Twin Atlantic

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After ten years, Twin Atlantic got their Glasgow studio fully up-and-running. They gigged for thrills, and used the money to fund the album they wanted to make. They took charge of production. And only then, when all that was done and dusted, did they sign a new record deal.

Yes, Twin Atlantic had to do everything themselves – and they’d have had it no other way. Now they’re feeling empowered. Now they’re feeling POWER their scorching, charged-up fourth album.

“We have had a bit of a car crash moment,” reflects Sam McTrusty, singer/guitarist with the Glasgow rock band. “But it’s been all to the good. It focused our thoughts on what we wanted this next bit of our band’s life to be like – and sound like. And we had one guiding thought about the new album: how on the edge of thrilling can we make this?”

At Jacknife Lee’s (U2, The Killers) urging, after working together on the their last album, the band built their own studio in the unfussy space they’d had for the best part of a decade in a factory-turned-business centre in a slightly (shall we say) unloved corner of Glasgow. The Irishman assured the Scotsmen they had the knowledge and the skills. “And the ear for it,” notes McTrusty. “He said: just put all your gear in the one room and make music like we make it in my studio.”

“And we decided we weren’t going to have a single musical idea outside this room,” says McNae.

“And that was so… fucking… difficult!” laughs McTrusty. One aspect of that difficulty was the decision to change their relationship status with guitarist Barry McKenna. While their good friend remains an integral part of their live set-up, he’s no longer involved in the studio. Simply, the new, post-Jacknife Lee era of Twin Atlantic creativity didn’t sit so readily with him. Now he pours his own writing skills into music for film and TV, a creative outlet that speaks to his interests.

The music poured out of them. The first song that emerged as a keeper was the hard rock New Romantic rush of I Feel It Too. You could call it an amped-up take on Duran Duran’s Planet Earth; Twin Atlantic wouldn’t object. It’s also their “we’re not fucking about” song.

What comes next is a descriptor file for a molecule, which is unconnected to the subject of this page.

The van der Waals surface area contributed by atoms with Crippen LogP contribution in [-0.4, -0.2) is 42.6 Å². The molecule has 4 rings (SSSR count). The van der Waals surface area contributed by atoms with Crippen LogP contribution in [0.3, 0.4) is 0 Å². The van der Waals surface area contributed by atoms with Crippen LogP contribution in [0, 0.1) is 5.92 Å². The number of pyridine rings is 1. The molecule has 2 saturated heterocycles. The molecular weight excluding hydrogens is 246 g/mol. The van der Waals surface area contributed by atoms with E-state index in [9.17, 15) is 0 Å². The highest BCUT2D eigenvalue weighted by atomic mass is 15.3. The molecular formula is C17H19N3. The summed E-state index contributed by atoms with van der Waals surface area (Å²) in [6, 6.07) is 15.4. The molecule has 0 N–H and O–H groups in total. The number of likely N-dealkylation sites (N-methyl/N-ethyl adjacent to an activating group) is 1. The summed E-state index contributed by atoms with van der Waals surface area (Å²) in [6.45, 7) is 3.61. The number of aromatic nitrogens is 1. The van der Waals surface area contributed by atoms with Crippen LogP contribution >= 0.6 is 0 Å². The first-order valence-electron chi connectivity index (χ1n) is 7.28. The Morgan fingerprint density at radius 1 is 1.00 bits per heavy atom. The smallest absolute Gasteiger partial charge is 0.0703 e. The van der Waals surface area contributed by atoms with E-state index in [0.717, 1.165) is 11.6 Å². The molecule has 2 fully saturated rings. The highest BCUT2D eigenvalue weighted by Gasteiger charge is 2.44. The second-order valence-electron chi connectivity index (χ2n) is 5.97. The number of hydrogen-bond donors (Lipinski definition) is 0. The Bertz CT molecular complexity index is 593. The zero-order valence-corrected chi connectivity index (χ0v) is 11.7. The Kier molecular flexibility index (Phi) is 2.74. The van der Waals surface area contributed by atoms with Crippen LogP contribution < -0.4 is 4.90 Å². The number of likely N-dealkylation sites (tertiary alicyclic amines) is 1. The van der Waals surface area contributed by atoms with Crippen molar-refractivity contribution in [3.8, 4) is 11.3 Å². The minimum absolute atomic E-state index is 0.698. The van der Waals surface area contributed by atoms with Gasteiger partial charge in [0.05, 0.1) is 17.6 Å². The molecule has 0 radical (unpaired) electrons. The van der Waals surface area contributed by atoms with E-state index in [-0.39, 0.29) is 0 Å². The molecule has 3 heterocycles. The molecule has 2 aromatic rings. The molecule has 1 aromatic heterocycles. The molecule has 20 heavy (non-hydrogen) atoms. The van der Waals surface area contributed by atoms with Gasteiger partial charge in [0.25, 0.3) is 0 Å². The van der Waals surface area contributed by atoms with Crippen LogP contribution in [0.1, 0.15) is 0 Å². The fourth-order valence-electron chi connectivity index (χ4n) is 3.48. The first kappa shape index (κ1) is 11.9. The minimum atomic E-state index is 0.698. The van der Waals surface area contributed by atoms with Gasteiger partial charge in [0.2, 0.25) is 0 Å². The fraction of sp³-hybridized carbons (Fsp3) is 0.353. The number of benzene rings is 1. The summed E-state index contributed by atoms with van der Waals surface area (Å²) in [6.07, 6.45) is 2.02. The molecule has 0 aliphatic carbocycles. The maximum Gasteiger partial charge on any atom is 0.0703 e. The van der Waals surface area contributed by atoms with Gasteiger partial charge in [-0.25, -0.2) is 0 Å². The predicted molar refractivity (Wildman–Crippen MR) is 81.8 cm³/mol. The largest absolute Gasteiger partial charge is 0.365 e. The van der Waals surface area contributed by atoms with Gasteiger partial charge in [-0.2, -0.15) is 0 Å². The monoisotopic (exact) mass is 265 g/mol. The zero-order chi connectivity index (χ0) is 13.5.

I Feel It Too felt like a blueprint for where they wanted to go: a place that was “dark and euphoric at the same time”. They wanted to dig back into the music they loved in their teens: less straight up guitar rock, more Depeche Mode, 2 Many DJs, the tunes spun at seminal Glasgow techno club Optimo.

Then came Barcelona. Big chorus. Big balls. Lyrically, it’s McTrusty reflecting on the turbulent times in the band. But that feeling was juxtaposed with the most settled he’s ever been in his private life. He’s been home in Glasgow for the longest period since Twin Atlantic started touring when he was 18, a situation reflected in his falling in love, getting married and recently becoming a dad. More change.

Barcelona, then, is a hymn to her, and to the band. Also falling into the love-song-to-his-wife category is first single Novocaine – albeit a love song with a racing, adrenalised synth-rock throb and pound.

“It’s the most focused, autobiographical song on the album. And we’re trying to tap into our LCD Soundsystem fandom,” McTrusty grins. “That’s something has basically never gone away. They’ve a band that use guitars and electronics in a way that’s quite wholesome and never feels contrived.”

Elsewhere, on Messiah and Ultraviolet, Twin Atlantic cheerfully acknowledge the influence of Depeche Mode (stadium goth era). There is, too, the thunderous rave of Praise Me and a glorious chorus and kaleidoscopic vocal soundscapes on the sinuous Oh Euphoria.

Finally there’s Volcano, the first song from POWER be played live. Unveiled in August during blistering performances in Reading, Leeds and Glasgow, it has a tall-walking punk-funk swagger that hits you straight in the hips.

“We were shitting ourselves,” admits Kneale. “But it went down a storm.”

This, then, is POWER. Eight punchy tracks and two compelling interludes. No fat, no fuss, all fire, made by a band plugging in, turning it up and taking charge – it was only once the album was completed that Twin Atlantic went back to record labels. The message: here are our new songs, take them – and the band – as you find us. Virgin EMI were only too happy to enthusiastically oblige.

“There’s not a single other thing we could have done to be back in control of our own futures,” states Ross McNae of exactly the outcome they dreamt of two long years ago.

“This album: it’s just really free, and we’re really free,” affirms Craig Kneale. “There was no premeditation. It’s just a fully creative entity, with no limitations. And we stayed true to that idea right till the very end.”

“Hearing these songs, that’s what I feel and hear: power,” concludes Sam McTrusty. “And that’s what these songs, and the last two years have made us feel as a band: totally empowered.”